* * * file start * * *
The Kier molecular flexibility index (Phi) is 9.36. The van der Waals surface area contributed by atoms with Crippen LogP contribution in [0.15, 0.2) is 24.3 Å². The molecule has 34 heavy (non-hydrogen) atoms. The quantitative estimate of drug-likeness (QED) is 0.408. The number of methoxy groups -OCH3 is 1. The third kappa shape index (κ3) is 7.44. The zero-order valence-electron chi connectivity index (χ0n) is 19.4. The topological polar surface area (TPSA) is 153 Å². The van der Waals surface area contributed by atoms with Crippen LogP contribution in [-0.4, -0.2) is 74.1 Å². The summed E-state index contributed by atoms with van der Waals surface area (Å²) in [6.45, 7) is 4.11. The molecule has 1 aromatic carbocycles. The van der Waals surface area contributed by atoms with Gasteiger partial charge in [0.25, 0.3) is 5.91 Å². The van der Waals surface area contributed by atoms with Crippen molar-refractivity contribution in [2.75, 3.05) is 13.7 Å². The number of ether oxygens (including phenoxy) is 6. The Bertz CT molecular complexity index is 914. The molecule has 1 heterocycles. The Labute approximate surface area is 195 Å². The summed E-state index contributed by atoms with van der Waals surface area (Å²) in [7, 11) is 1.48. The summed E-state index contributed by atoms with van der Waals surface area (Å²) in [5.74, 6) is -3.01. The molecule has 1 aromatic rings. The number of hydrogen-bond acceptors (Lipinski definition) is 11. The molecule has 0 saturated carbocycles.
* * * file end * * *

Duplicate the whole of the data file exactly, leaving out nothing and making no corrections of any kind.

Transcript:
The Kier molecular flexibility index (Phi) is 9.36. The van der Waals surface area contributed by atoms with Crippen LogP contribution in [0.15, 0.2) is 24.3 Å². The molecule has 34 heavy (non-hydrogen) atoms. The quantitative estimate of drug-likeness (QED) is 0.408. The number of methoxy groups -OCH3 is 1. The third kappa shape index (κ3) is 7.44. The zero-order valence-electron chi connectivity index (χ0n) is 19.4. The topological polar surface area (TPSA) is 153 Å². The van der Waals surface area contributed by atoms with Crippen LogP contribution in [-0.4, -0.2) is 74.1 Å². The summed E-state index contributed by atoms with van der Waals surface area (Å²) in [6.45, 7) is 4.11. The molecule has 1 aromatic carbocycles. The van der Waals surface area contributed by atoms with Gasteiger partial charge in [0.25, 0.3) is 5.91 Å². The van der Waals surface area contributed by atoms with Crippen molar-refractivity contribution in [2.75, 3.05) is 13.7 Å². The number of ether oxygens (including phenoxy) is 6. The Bertz CT molecular complexity index is 914. The molecule has 1 heterocycles. The Labute approximate surface area is 195 Å². The summed E-state index contributed by atoms with van der Waals surface area (Å²) in [7, 11) is 1.48. The summed E-state index contributed by atoms with van der Waals surface area (Å²) in [5.74, 6) is -3.01. The molecule has 1 aromatic rings. The number of hydrogen-bond acceptors (Lipinski definition) is 11. The molecule has 0 saturated carbocycles.